Happy Monday!

Posted in Uncategorized | Leave a comment

Carolina Half Iron Training Recap Week 8

After Saturday’s marathon, I was glad this week was a recovery week in my triathlon training plan. I was a little sore on Monday (my rest day), and by Tuesday, I felt much better.

Monday: Rest

Tuesday: 40 minute Trainer Ride

Gradually making my way through Orange is the New Black.

Wednesday: 1300 yard swim; 6 mile run

I bought my 6 month unlimited pass for the swimming pool instead of continuing to buy 20-visit passes. This is getting real, guys.

I finally made it back to the Wednesday night Fullsteam run with Bull City Running. I was glad to see some familiar faces and catch up with the girls I saw so often over the summer. I’d like to get back into the habit of going to this run.

Thursday: 1400 yard swim; 48 minute Trainer Ride

More swimming, and more Netflix. I’m considering cancelling my cable, but I would be so sad to miss the Tour de France. Hmm.

Friday: 4 mile run

It was cold and windy and rainy, so I ran on the treadmill. The tv in the apartment gym was on a show about finding real life superheroes. They were showing a man who can conduct electricity through his body without feeling any pain. Strange.

Also, 6 months to race day!

Saturday: 43 mile bike ride + 20 minute run

In contrast to Thursday and Friday’s terrible weather, Saturday was absolutely beautiful. I rode in shorts and a short-sleeved jersey and may have developed the beginnings of a farmer tan. Next time I’ll remember the sunscreen. Also, lots of trees and branches had been knocked down in the storm, so most of the ride smelled like pine trees. No complaints from me!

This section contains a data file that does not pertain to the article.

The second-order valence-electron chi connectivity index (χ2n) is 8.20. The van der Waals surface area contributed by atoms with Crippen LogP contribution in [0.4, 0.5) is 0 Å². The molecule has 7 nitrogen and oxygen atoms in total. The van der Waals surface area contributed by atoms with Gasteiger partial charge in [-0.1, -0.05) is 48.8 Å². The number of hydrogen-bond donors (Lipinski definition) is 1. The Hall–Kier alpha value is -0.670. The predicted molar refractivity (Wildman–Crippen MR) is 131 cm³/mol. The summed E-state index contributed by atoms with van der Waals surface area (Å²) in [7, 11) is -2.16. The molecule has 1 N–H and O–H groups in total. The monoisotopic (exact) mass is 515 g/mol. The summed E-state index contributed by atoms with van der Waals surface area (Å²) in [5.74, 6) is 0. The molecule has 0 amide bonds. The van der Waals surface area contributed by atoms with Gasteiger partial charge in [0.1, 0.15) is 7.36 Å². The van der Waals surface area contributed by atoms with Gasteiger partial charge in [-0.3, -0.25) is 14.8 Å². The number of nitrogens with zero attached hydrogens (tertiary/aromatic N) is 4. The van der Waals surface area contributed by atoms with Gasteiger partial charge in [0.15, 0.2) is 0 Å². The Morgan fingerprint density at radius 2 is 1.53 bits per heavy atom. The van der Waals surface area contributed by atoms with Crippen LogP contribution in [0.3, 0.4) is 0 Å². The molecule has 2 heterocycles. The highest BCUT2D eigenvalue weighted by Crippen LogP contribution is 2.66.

Sunday: 9 mile run; 1700 yard swim

Another gorgeous day. I went for a run in shorts and a short-sleeve shirt! It was strange coming home from a run and then knowing I’d go swim in a few hours. Two-a-days are easy to schedule when I work out before and after work, but for some reason coming back from my run and doing chores and reading for a few hours to let my lunch digest so I could swim felt weird. I’ll need to get used to it.

Also, this week may have been the first time this training cycle I completed all my workouts as written (I swapped a few workouts around but more or less followed the plan). I’ll get off track again next weekend when I travel to DC to see my friend Lexi run the half marathon there, so I’ll savor the fact that I got everything accomplished in almost the right order this time.


Swimming: 4400 yards

Cycling: 65ish miles

Running: 21 miles

Yoga/Foam Rolling/Strength: 15 minutes

I’ve really fallen off the boat when it comes to yoga and strength stuff. This week I’m implementing a Monday/Wednesday/Friday 15 minutes of abs and strength in the morning before other workouts. On Tuesday/Thursday I’ll do a short yoga sequence to wake up. Let’s see how this goes…

Posted in Training Recap, Triathlon | 1 Comment

Umstead Trail Marathon Race Recap

Last Saturday my mom and I ran the Umstead Trail Marathon in Raleigh, NC. It was a challenging course but a very well-run event. My goals and finish time reflect my inadequate training, but I still had plenty of fun.

The Goals

I had a few goals for the race, in order of importance:

1. Don’t fall, especially on the single track section, and don’t develop any lasting injuries

2. Run smart and happy even when it gets hard

3. Finish in the top 15 women (top 15 men and top 15 women each get hand-crafted wooden plaques)

4. Break 4 hours

The Plan

To address the “run smart and happy” goal (and hopefully goals 3 and 4 in the process), I planned to run 9 minute miles for as long as possible and then start walking a minute and running 9 minutes after that. My long training runs had averaged 8:30-8:45 pace, so this pace seemed reasonable. I suspect I’ll turn to some sort of walk/run plan for the Ironman marathon, so I may as well start getting used to it now, imposing some sort of structure instead of walking indefinitely.

The Race